Sri Lanka revels in being a little weird. This manifests in Colombo's bus drivers, who alternate so forcefully between the brake and accelerator that their vehicles are practically twerking their way through the city's streets. Or in the long, loud howls with which market vendors advertise their wares, their language sometimes so warped it sounds more like a whale song, than the native Sinhala or Tamil.
There is weirdness in the cricket team as well. While most other ODI outfits are lining up their fast men for World Cup duty in New Zealand and Australia, Sri Lanka have built up a pile of slow-bowlers. In each match they have played this series, Angelo Mathews has had 40 possible overs of spin in his ranks, with at least one more frontline slow-bowler unused in the reserves.
Two days ago, the selectors even dropped a rope down to extract chinaman bowler Lakshan Sandakan from a domestic pool teeming with rippers and tweakers. His inclusion means the hosts have now collected the spin-bowling full house in their squad.
Legspinner Jeevan Mendis, not the strongest bowler in the series so far, is the 10 in Sri Lanka's card set. Tillakaratne Dilshan is the Jack-of-all-trades, having opened the bowling last week, and now been called on at the death as well. Ajantha Mendis is like a Marie Antoinette: imposing on his day, ripe for satire on others, while, with all the guile of a wizened politician, Rangana Herath is the king of the troupe. If there has to be an ace-in-the-hole, it might just be Sandakan, whom few have seen, and was spoken of by his captain as needing to be unveiled "at the right time".
On a Khettarama surface so slow that Eoin Morgan found it hard to describe, Sri Lanka's phalanx of spinners settled down into their best collective work of their series. Herath fittingly led the way, floating balls up bravely from his first over, safe in the knowledge that his tormentor Moeen Ali had already been cajoled into a loose shot by a colleague. England's best batsman, James Taylor, was shown Herath's range of sliders and grippers in the Powerplay overs, and strove from then on to see him out safely. Others in England's top order largely followed suit.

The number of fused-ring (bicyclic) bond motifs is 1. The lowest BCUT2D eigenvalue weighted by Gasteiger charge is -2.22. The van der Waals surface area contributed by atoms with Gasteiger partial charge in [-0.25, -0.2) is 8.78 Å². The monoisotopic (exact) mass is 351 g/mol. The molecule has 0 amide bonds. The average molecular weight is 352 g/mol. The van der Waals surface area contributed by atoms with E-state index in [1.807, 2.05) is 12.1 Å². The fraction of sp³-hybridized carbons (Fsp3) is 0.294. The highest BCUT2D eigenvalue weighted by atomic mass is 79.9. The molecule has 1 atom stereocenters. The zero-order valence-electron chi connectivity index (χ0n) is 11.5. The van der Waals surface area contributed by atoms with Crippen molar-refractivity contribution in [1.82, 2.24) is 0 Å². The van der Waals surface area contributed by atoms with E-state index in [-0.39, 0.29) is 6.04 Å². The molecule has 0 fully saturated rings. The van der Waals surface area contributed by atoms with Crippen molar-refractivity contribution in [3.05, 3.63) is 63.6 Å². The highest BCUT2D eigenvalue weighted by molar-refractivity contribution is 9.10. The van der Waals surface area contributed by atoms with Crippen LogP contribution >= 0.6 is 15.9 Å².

The crowd, though, did not take Herath quite so seriously. Five weeks of fitness work in September and October had done little to relieve Herath's gait, and playful cheers rung out whenever he dove in the field or barrelled after the ball.
The stadium was louder still, when he made his three big blows. Joe Root had an arm ball whiz past him and onto the stumps. Jos Buttler, Wednesday's man-of-the-match, was dismissed trying to hit the first boundary off Herath's bowling, in his ninth over. Then Chris Woakes was done the most emphatically of the three - he aimed a heave to the legside, but tossing it up, Herath got the ball to dip and slip, missing Woakes' bat by a distance, but not failing to hit the stumps.
Dilshan had been the man to flummox Moeen second ball, and ego thus boosted, Dilshan cringed and gasped through much of his ten overs, habitually sending his hands to head and pretending the batsman had been nearly out, even when he had hit it well.
Mathews' reliance on Dilshan this series is further confirmation that he is much better than just a part-timer now, and to go with Moeen's wicket, Dilshan also scalped Ravi Bopara - England's other form batsman of the series. He got Eoin Morgan's wicket off the final ball of the innings too, though given his celebration of that dismissal, he was possibly the only person in the stadium able to disregard that Morgan had plundered 18 off the first 5 balls.
Ajantha Mendis, meanwhile, continued in his characteristically enigmatic vein, bouncing back to take three wickets of his own, after having been smeared around Hambantota on Wednesday. Among his haul was the prize wicket of Taylor, who misjudged a carrom ball and sent a leading edge up to cover, on 90.
"In Hambantota, none of our spinners did that well," vice-captain Lahiru Thirimanne said. "But we sat down and planned a lot after that. A lot of England's batsmen don't play well when the ball is turning. We wanted to play three spinners, cut down the width we had given, and we did that today. It wasn't that easy. Although the pitch was slow, it wasn't turning that much."
Sri Lanka's liberal use of spin outlines their approach to this series: they are more interested in winning now, than honing in wholeheartedly on that World Cup. It's unlikely they can afford to have 40 overs of spin on hand in New Zealand and Australia. England, meanwhile, played no specialist spinners in this match, with an eye to that tournament.
The hosts' disposition to be different is paying off for now. Only time will tell how they will fare when the decks they play on don't quite suit the cards they have in hand right now.

Andrew Fidel Fernando is ESPNcricinfo's Sri Lanka correspondent. @andrewffernando